Our particular interest is with the teaching of English as a Foreign language in a Spanish University context. We wish to identify which of the various referential contexts are most problematic for our language learners and to explore how each of these error types evolve with increasing proficiency.
To realize this study, we used a subset of the WriCLE corpus (Rollinson and Mendikoetxea 2010), as annotated for errors under the TREACLE project (Murcia Bielsa & MacDonald, 2013). This error-annotated corpus consists of 78 essays (around 67,000 words) by University learners of English. 7,330 errors are identified, of which 671 involve incorrect absence or presence of the article. Each essay is associated with a proficiency score provided by the Oxford Quick Placement Test (UCLES, 2001).
We extended the coding in terms of providing the referential contexts of the error by identifying various issues including:
• whether the entity being referred to is abstract or concrete; or generic or specific;
• issues related to the syntactic environment of the expression in the L1 (under the assumption that learners are translating from their L1)
The contribution of parallel corpora to the development of academic literacy
(Federal University of Campina Grande – Brazil)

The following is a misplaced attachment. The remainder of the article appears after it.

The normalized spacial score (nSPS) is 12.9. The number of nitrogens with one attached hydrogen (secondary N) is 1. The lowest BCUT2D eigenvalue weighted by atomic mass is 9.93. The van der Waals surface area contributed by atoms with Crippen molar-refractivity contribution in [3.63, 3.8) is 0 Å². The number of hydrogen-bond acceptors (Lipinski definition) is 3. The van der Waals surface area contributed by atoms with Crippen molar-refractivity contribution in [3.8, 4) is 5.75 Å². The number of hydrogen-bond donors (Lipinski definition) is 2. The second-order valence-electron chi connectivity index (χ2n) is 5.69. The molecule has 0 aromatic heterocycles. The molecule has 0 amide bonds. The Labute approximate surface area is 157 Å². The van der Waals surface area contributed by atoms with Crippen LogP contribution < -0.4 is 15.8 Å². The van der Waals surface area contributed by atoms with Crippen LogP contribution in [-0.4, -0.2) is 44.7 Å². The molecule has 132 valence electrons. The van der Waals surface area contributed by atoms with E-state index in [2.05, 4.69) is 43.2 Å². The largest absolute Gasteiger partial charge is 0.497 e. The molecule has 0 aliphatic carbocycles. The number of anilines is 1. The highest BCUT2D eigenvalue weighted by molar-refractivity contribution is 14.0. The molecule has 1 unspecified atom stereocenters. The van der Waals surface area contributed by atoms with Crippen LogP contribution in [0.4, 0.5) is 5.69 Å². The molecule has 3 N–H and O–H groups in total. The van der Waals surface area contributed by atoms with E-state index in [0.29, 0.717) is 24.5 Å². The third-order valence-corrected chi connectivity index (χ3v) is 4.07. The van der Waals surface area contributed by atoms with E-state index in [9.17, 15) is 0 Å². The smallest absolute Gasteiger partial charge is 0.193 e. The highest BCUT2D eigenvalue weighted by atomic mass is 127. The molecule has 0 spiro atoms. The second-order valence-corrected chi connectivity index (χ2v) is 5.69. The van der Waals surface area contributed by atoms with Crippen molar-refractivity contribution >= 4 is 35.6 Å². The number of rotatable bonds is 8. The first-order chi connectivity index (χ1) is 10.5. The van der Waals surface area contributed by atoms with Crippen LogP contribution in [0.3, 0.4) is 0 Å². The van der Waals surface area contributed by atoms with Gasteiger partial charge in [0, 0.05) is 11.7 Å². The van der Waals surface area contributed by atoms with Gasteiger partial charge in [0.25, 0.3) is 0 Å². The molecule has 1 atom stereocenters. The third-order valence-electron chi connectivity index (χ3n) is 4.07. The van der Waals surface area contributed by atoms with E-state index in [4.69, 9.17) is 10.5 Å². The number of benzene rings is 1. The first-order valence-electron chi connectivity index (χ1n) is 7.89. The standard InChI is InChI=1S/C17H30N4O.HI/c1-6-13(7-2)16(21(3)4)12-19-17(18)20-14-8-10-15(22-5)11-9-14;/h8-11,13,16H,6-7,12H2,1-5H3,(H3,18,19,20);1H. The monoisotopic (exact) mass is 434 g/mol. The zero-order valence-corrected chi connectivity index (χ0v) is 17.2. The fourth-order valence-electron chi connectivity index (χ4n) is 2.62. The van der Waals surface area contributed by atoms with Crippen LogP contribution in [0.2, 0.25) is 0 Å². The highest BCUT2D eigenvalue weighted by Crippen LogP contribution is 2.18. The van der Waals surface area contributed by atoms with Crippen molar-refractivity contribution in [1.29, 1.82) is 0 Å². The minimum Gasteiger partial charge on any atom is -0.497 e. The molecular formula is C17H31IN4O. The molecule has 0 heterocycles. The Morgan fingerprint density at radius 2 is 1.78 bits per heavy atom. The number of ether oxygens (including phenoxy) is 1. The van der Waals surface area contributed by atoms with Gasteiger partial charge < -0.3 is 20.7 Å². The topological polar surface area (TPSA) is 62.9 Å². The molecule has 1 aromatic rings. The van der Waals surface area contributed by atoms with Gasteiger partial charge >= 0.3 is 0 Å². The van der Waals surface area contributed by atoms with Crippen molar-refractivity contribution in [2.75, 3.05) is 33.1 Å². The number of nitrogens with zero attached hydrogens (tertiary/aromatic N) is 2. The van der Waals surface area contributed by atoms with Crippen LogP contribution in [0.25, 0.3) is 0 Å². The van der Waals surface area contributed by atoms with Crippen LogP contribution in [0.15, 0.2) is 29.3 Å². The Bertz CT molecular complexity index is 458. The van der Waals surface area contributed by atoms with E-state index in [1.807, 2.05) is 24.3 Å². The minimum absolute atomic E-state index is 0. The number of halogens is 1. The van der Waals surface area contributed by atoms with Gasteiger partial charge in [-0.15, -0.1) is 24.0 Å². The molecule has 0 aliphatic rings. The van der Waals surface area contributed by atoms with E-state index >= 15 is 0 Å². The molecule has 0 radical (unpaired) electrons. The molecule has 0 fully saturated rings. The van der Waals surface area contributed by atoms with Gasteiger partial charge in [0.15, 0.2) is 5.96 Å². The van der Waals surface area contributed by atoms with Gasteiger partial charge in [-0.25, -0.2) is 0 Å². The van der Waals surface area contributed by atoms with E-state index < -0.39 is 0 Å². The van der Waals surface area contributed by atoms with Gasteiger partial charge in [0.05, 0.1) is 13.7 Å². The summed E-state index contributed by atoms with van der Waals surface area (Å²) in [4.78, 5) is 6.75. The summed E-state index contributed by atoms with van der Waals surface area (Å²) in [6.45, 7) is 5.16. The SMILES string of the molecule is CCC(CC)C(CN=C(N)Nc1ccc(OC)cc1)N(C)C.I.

The attention to academic literacy as a social practice entrenched in values and actions of particular disciplines allows teachers and students to go beyond grammatical structures and isolated vocabulary to exploring discourse practices and communicative behaviors. This presentation will illustrate the importance of understanding linguistic and rhetorical resources in disciplinary discourses in L2 reading practices, and the contribution of parallel corpora to the development of academic literacy. To do so, results from a study of lexical elements identified as frequent in Physics academic discourse will be presented. The analysis is based on a bilingual parallel corpus (Portuguese/English) consisting of 868 PhD thesis abstracts in Physics and their translations, selected from the top-rated PhD programs in Brazil from 2009 to 2012. Lexical elements from the Academic Word List (Coxhead, 2000) and the Academic Vocabulary List (Gardner & Davies, 2013); 4-word clusters considered by Hyland (2008) as frequent in academic discourse; and reformulation markers (Hyland, 2007) were identified and analyzed in the corpus. The analysis has allowed identifying linguistic patterns in the target language, as well as in the source language, characterizing aspects of that particular academic discourse. The most frequent structures and functions were explored and compared to what is found in the literature. Finally, multimodal activities that provide opportunities for students to observe and discuss how other members of their academic community use discourse were created. These data have allowed the exploration of parallel corpus for research and pedagogical purposes, supporting the argument that parallel corpus contributes to developing academic literacy.